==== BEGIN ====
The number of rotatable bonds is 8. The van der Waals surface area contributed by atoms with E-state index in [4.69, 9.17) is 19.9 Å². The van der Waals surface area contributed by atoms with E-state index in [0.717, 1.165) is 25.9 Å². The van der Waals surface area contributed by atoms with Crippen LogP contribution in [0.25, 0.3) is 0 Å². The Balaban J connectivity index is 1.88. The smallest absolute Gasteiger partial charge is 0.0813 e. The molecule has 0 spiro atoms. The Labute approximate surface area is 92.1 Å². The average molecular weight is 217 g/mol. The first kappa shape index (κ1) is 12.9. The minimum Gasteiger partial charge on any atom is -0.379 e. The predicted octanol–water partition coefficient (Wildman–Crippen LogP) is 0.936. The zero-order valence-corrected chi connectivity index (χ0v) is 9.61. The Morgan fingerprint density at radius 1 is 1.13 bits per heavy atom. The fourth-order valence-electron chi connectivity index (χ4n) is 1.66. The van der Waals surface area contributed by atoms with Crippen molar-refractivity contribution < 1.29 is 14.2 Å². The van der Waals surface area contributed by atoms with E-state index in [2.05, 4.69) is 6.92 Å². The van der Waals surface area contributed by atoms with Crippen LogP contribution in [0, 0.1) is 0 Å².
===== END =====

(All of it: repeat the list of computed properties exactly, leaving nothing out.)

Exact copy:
The number of rotatable bonds is 8. The van der Waals surface area contributed by atoms with E-state index in [4.69, 9.17) is 19.9 Å². The van der Waals surface area contributed by atoms with E-state index in [0.717, 1.165) is 25.9 Å². The van der Waals surface area contributed by atoms with Crippen LogP contribution in [0.25, 0.3) is 0 Å². The Balaban J connectivity index is 1.88. The smallest absolute Gasteiger partial charge is 0.0813 e. The molecule has 0 spiro atoms. The Labute approximate surface area is 92.1 Å². The average molecular weight is 217 g/mol. The first kappa shape index (κ1) is 12.9. The minimum Gasteiger partial charge on any atom is -0.379 e. The predicted octanol–water partition coefficient (Wildman–Crippen LogP) is 0.936. The zero-order valence-corrected chi connectivity index (χ0v) is 9.61. The Morgan fingerprint density at radius 1 is 1.13 bits per heavy atom. The fourth-order valence-electron chi connectivity index (χ4n) is 1.66. The van der Waals surface area contributed by atoms with Crippen molar-refractivity contribution < 1.29 is 14.2 Å². The van der Waals surface area contributed by atoms with E-state index in [2.05, 4.69) is 6.92 Å². The van der Waals surface area contributed by atoms with Crippen LogP contribution in [0, 0.1) is 0 Å².